Mark your calendars for May 14 because Matthew McConaughey and “The Hunger Games” director Gary Ross are coming to Lafayette to film “The Free State of Jones.”
Before filming comes to Lafayette though, it will first take place in New Orleans from March 27 to April 2. Then in Greensburg, Louisiana, on May 7. For the final shoots, the crew will be in Clinton May 21-22, May 26- 27, and May 30.
Producers have been in Lafayette for the past month casting for extras for the film; about 7,000 people have applied to audition for the parts. The film makers need a cast of extras who are men and amputees to play the soldiers fighting with Newt Knight, the main character played by McConaughey. The extras will be paid $101.50 for 12 hours of filming.
Ryan Duhon, 29, of Lafayette, made it past all rounds of the auditions and will play one of the soldiers fighting with Knight. Duhon said the part is a starting point for him to become an actor and he is planning to move to California to pursue his dream next year.
The $65 million film will hit theaters next March. Set during the Civil War, the film tells the story of Knight, a defiant Southern farmer, and his armed rebellion against the Confederacy. Opposed to both slavery and secession, Knight launched an uprising of poor white farmers that led Jones County, Mississippi, to secede from the Confederacy, creating “The Free State of Jones.”
His post-war marriage to a former slave, Rachel Knight, effectively established the region’s first mixed-race community. Knight continued his fight into the post war period, resisting Ku Klux Klan activity through Reconstruction. His rebellion distinguished Knight as a compelling and controversial figure of defiance long beyond the war.
Here are some photos of McConaughey and Gugu Mbatha-Raw, who plays Rachel in the film, in costume during the shooting of some of the early scenes:
“The Free State of Jones” isn’t the only film coming to our area; “Deepwater Horizon,” directed by Peter Berg and starring Mark Walhburg and Gina Rodriguez, will be shot around the New Orleans area this coming May.
The movie is based on the BP oil spill, also known as the Deepwater Horizon oil spill, in the Gulf of Mexico that happened on April 20, 2010. The film chronicles the workers of the Deepwater Horizon and the moments of bravery to survive what would become one of the biggest man-made disasters in world history. The movie is scheduled to hit theaters Sept. 30, 2016.
Jerome Gaspard, 58, worked on an environmental response team at the site for 187 days. He said that kind of disaster happens about every 20 or 30 years.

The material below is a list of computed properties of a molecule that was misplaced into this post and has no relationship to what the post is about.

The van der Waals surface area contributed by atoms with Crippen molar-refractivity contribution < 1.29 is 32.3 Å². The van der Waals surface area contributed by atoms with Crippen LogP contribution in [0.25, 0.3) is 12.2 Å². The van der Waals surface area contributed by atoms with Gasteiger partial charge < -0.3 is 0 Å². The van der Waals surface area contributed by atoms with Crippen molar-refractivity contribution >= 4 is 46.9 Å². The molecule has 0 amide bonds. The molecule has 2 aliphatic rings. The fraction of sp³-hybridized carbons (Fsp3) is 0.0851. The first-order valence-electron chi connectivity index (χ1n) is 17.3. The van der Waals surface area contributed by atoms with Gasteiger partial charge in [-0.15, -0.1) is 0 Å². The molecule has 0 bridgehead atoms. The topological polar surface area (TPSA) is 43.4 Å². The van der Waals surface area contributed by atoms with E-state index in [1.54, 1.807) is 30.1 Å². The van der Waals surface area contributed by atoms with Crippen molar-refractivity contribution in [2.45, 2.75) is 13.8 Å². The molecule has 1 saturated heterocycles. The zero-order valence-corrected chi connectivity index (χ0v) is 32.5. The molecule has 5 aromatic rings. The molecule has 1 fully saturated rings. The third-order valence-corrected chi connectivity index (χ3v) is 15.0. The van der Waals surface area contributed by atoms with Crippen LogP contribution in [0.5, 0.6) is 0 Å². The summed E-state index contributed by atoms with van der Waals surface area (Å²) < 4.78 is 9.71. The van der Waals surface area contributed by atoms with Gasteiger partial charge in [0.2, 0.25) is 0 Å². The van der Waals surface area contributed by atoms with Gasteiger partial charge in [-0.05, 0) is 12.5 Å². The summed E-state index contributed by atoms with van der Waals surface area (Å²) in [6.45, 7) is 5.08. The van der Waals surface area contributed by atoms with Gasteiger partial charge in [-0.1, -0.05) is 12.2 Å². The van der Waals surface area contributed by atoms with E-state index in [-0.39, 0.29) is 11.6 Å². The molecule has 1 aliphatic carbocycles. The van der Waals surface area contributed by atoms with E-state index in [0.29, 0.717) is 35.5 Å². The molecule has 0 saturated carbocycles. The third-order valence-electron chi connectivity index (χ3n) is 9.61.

“I believe the movie would be an educational tool to the non-oilfield population who has no education of the drilling process for oil in the Gulf of Mexico, only if the true facts of human error or mechanical failure is shown to be the cause of such a costly disaster because of the taking a short cut to achieve profitability in the value of dollars made by BP,” Gaspard said.
Gaspard said he will watch the movie once it hits theaters in hopes that the movie industry will view the oil patch and the environmental issues that happened after the incident.
A casting call for “Deepwater Horizon” is out for any experienced oil field workers of any gender who are at least 18 years old. Interested persons can apply to audition for the film by sending an email to email@example.com with a photo of themself, contact information and the jobs worked in the oil field listed.
Chris Stelly, executive director of Louisiana Entertainment, said the budget for the film is about $156 million. About $118 million of that budget will be covered by state tax credits, Stelly said.
In case you need reminding, here’s what the fire looked like after the explosion:
What does this mean for Lafayette and the rest of southern Louisiana? Stelly said that a 2013 spending impact study showed that the movie industry spent more than $1 billion in the state in 2012. Over $700 million went to Louisiana household earnings.
University of Louisiana at Lafayette alumna Jasmine Latiolais works as an assistant for the producer of “NCIS: New Orleans.” She said she has seen a positive impact in New Orleans from the show, including a lot of jobs.
“With ‘NCIS: New Orleans’ alone, on a given film day, we hire drivers, hair stylists, a catering company, we hold four to five hotel rooms for writers and directors for each episode, and we employ local van services, electricians, construction workers, and cleaning crews,” she said.
Many films have been shot in Louisiana over the years. Here a few of the most famous: